Celebration of Women and the Steelpan Art Form

Tribute To Women In Pan

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Meet Mia Gormandy - Tallahassee, Florida

The next generation - A perfect blend of immense talent, intellect and humility.  In an exclusive, WST speaks to Mia Gormandy - Tallahassee, Florida about her steelpan music journey and the future of the art form

A When Steel Talks Exclusive

 

WST - “Tell us about yourself – who is Mia, and how did your involvement in Pan begin?”

Mia G. - “I am a 24-year-old panist who is currently finishing up a second master’s degree in music with an emphasis in ethnomusicology at Florida State University. I also teach the steelband (Mas N Steel) at this institution, while performing with other world music groups like the Salsa ensemble, Chinese ensemble, and Omnimusica cross-cultural ensemble. My involvement with pan came at an early age. At just 5 years old, my parents noticed my deep interest for the instrument when I was determined to get on my tiptoes and reach for notes I couldn’t even see. Though I struggled to play on a steelpan that was much taller than I was at the time, I didn’t give up. At that point, my parents both decided to enroll me in music lessons with Auburn Wiltshire, and my journey as a panist began.”


WST - “The steelpan is now an integral part of your career path. When did you first entertain the thought that you could both love the pan and earn an income relative to it?”

Mia G. - “I think I first entertained the idea of steelpan as a career when I started attending Northern Illinois University (NIU). I was enrolled as a steelpan performance major under the tutelage of Liam Teague and Cliff Alexis. After seeing them successfully make a career of steelpan by performing, making pans, tuning, teaching lessons, and directing steelbands, just to name a few, I envisioned a similar career path for myself. I not only wanted to use them as examples, but I also started thinking of ways I can break boundaries, and add something new to the steelpan world.”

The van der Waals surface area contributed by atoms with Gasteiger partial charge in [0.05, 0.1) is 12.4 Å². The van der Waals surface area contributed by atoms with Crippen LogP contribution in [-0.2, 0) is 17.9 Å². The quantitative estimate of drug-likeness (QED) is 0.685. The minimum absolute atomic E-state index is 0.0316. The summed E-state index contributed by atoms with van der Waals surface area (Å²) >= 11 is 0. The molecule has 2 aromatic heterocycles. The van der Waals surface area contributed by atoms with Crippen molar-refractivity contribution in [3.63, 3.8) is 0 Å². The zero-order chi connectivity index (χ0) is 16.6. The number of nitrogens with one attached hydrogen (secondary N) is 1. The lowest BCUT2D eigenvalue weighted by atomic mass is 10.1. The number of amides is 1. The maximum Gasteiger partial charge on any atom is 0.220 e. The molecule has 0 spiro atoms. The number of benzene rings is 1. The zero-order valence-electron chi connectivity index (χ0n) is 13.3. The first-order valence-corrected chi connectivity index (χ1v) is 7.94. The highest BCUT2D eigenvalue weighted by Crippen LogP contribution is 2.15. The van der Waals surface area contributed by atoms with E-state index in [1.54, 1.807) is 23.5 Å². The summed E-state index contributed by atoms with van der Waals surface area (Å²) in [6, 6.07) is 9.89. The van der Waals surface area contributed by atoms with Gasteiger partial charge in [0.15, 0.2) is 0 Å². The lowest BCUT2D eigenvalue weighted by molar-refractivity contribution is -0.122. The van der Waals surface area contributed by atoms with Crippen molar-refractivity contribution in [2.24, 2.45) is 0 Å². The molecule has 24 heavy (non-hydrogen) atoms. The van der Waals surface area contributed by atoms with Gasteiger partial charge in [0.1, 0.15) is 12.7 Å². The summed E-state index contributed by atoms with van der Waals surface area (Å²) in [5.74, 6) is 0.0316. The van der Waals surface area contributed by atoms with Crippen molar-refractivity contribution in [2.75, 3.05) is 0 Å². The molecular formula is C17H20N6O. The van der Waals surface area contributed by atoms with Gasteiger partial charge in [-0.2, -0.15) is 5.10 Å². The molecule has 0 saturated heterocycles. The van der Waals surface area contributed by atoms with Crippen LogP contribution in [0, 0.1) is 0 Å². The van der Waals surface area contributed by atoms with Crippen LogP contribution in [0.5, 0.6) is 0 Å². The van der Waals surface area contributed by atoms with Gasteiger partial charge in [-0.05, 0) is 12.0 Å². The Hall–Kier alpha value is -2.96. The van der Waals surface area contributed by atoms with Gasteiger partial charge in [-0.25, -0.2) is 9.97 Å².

WST - “Were there any obstacles along the way, or were you cautioned or perhaps dissuaded from focusing solely on the steelpan instrument as your passion in life?”

Mia G. - “There weren’t any major obstacles, but there was a bit of dissuasion. When I was finishing secondary school at St. Joseph’s Convent, Port-of-Spain in Trinidad, I was already scheduled to begin attending NIU in the fall of 2005. Some of my family members (not including my parents) were a bit skeptical about my choice of studying music at the university level. They thought that I should maybe focus on sciences, since those were my stronger subjects in secondary school. Also, they thought that this career choice might bring me a brighter future. Being one of the younger members in my generation of my family, I was able to see my older cousins become engineers, doctors, and successful businessmen and women. As a result, my aunts and uncles tried to persuade me to choose a more lucrative career path. However, my parents fully supported me and I knew that I wanted to do music 100%. Therefore, I continued with my decision to attend NIU for music, and eventually the rest of my family accepted it. They are very supportive.”


Mia Gormandy

WST - “Compare your experience as a Woman in Pan in 2013, with what you have probably heard/be aware of, regarding women in Pan - decades before you?”

Mia G. - “My experience as a woman in pan in 2013 is very different from that of a woman in, let’s say, the early 1950s. Decades before I was born, as most of us already know, pan women were not held in the highest regards. In those days, pan was [viewed] as low class and women found in panyards were considered lowlifes or even prostitutes. Hence, the unwillingness for parents to allow their daughters to even talk to a panman. In 2013, the experience is very different. Thanks to people like Canon Farquhar and Albert Gomes, pan has risen out of this stereotype and has become the national instrument of Trinidad and Tobago. This has not only allowed for further advancements for the steelpan, like the electronic pans or the G-pans, but it has also allowed women, like myself, to play the steelpan without experiencing social stigmas. Therefore, I am very grateful that women can freely become panists, and successful ones at that.”


WST - “Do any members of your family play Pan??”